Men, assuming you’re planning on reading this all the way through, you’re involving yourself in an area that many of our dads would not have taken the time to read, let alone process or carry out. It can be awkward, it’s uncomfortable, and we certainly have other skills in life that we feel much more competent in than being sex mentors for our kids. There are a few, but I don’t think there are many topics more important for us as dads today. How we address this can make a lasting impact on, literally, generations to come. Thank you for looking at such an important responsibility!
It’s tough to give away something that you didn’t get yourself. Many of us didn’t receive much mentoring from our dads on sexual matters. Many times, if we did, it was awkward or it wasn’t healthy mentoring at all.
As fathers, how do we develop an atmosphere which encourages our kids to come to us and, hopefully, feel comfortable discussing sexual matters in a healthy way?
Think back to what you learned about sex from your dad.
My dad was a pretty quiet guy; in a number of areas he had great wisdom, but he was what I would call “initiatively-challenged.” I could talk to him about things, but I wasn’t going to hold my breath waiting for Dad to bring up a subject.
I was probably 11 or 12 when Dad came to me to have the “birds and bees” conversation. To this day, what I remember the most about it was the disconnection between the sexual information and the emotional “how-to’s” of sex; I had some grasp of what he was describing from a physical standpoint, but not the emotional connection piece. Some of that was because my parents had tried to communicate moral standards about sexuality, but I think I might have missed some of the positive messages about a loving God who created sex for procreation, pleasure, connection, and spiritual insight.
It’s hard for me to image my grandfather approaching my dad regarding sexual matters. Not only was that a time when sexual matters were often left undiscussed, but my grandfather, kind though he was, would not have been particularly keen on initiating conversation on sexual matters either.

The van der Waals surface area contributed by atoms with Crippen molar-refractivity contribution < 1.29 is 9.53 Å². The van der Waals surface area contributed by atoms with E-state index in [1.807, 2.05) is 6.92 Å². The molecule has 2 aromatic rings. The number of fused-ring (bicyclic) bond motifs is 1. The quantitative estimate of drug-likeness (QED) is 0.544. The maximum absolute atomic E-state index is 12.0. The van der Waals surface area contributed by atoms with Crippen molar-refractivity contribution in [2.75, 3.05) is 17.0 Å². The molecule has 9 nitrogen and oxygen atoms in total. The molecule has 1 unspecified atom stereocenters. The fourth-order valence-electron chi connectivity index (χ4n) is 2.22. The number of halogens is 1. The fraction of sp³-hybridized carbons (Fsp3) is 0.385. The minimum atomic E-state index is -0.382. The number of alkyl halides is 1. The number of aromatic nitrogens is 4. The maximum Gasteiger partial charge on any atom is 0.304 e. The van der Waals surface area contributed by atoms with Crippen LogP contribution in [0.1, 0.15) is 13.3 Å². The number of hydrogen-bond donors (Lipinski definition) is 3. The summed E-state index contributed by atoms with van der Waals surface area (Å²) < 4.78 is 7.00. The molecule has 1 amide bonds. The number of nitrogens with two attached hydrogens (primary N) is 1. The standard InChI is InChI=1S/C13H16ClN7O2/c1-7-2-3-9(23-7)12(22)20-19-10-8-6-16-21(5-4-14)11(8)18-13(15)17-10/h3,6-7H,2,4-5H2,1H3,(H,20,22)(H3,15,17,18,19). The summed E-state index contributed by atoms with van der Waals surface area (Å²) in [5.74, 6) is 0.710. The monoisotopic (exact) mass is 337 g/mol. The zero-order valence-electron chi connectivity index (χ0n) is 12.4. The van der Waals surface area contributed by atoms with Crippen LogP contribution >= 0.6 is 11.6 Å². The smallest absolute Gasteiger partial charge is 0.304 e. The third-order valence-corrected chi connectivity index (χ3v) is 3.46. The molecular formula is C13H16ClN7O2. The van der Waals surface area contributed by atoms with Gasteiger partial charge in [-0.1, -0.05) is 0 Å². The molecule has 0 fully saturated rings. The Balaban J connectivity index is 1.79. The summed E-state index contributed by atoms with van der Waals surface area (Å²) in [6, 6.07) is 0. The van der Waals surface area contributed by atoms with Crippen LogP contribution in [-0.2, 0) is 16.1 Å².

One of my sons is now in his early 20’s, the other has just reached puberty. Although I appreciate the fact that my dad did take some initiative with me, I’m trying to take it a step or two further with my boys.
It reminds me of the adage regarding marital sexuality- “If you ain’t cooking in the kitchen, you ain’t beans in the bedroom.” It’s often not simply about the specific behavior in question; if I’ve been selfish, critical, or irritable throughout the day, do I think my wife is going to respond well when I approach her for sex that evening? What takes place in the rest of my relationship with her that day or week will set the emotional and physical stage for sexual intimacy.
In the same way, my parenting regarding sexual matters will depend on my overall interaction as a father, not simply a well-timed, informed presentation on sexuality. My willingness to wash dishes together and my loving embrace with my wife in the kitchen, yes, with kids watching, will do more to convey healthy sexuality to my children than any perfectly stated response on sexual matters.
If I use sacrifice or tenderness toward my wife with ulterior motives of “getting” sex, it will most likely backfire. It needs to be real and authentic.